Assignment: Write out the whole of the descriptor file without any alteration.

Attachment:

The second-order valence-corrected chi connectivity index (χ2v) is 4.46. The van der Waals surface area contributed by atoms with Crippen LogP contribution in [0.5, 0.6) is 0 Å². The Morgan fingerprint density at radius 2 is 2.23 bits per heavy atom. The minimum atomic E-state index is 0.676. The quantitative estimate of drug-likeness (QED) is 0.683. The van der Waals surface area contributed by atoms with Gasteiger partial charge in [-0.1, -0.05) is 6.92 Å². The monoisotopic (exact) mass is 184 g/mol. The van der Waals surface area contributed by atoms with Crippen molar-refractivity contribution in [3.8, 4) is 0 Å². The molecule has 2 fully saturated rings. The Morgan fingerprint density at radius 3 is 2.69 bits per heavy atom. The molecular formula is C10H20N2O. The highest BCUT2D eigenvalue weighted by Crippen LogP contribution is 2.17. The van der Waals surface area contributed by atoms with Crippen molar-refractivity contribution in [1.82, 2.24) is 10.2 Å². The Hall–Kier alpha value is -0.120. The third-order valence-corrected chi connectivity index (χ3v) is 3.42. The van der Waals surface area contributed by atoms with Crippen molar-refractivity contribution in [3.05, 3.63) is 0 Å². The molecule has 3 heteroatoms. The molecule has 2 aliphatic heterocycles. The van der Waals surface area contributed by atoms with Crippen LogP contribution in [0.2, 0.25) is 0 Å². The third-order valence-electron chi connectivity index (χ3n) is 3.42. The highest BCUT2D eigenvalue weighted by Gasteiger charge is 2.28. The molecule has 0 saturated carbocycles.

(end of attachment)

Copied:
The second-order valence-corrected chi connectivity index (χ2v) is 4.46. The van der Waals surface area contributed by atoms with Crippen LogP contribution in [0.5, 0.6) is 0 Å². The Morgan fingerprint density at radius 2 is 2.23 bits per heavy atom. The minimum atomic E-state index is 0.676. The quantitative estimate of drug-likeness (QED) is 0.683. The van der Waals surface area contributed by atoms with Gasteiger partial charge in [-0.1, -0.05) is 6.92 Å². The monoisotopic (exact) mass is 184 g/mol. The van der Waals surface area contributed by atoms with Crippen molar-refractivity contribution in [3.8, 4) is 0 Å². The molecule has 2 fully saturated rings. The Morgan fingerprint density at radius 3 is 2.69 bits per heavy atom. The molecular formula is C10H20N2O. The highest BCUT2D eigenvalue weighted by Crippen LogP contribution is 2.17. The van der Waals surface area contributed by atoms with Crippen molar-refractivity contribution in [1.82, 2.24) is 10.2 Å². The Hall–Kier alpha value is -0.120. The third-order valence-corrected chi connectivity index (χ3v) is 3.42. The van der Waals surface area contributed by atoms with Crippen molar-refractivity contribution in [3.05, 3.63) is 0 Å². The molecule has 3 heteroatoms. The molecule has 2 aliphatic heterocycles. The van der Waals surface area contributed by atoms with Crippen LogP contribution in [0.2, 0.25) is 0 Å². The third-order valence-electron chi connectivity index (χ3n) is 3.42. The highest BCUT2D eigenvalue weighted by Gasteiger charge is 2.28. The molecule has 0 saturated carbocycles.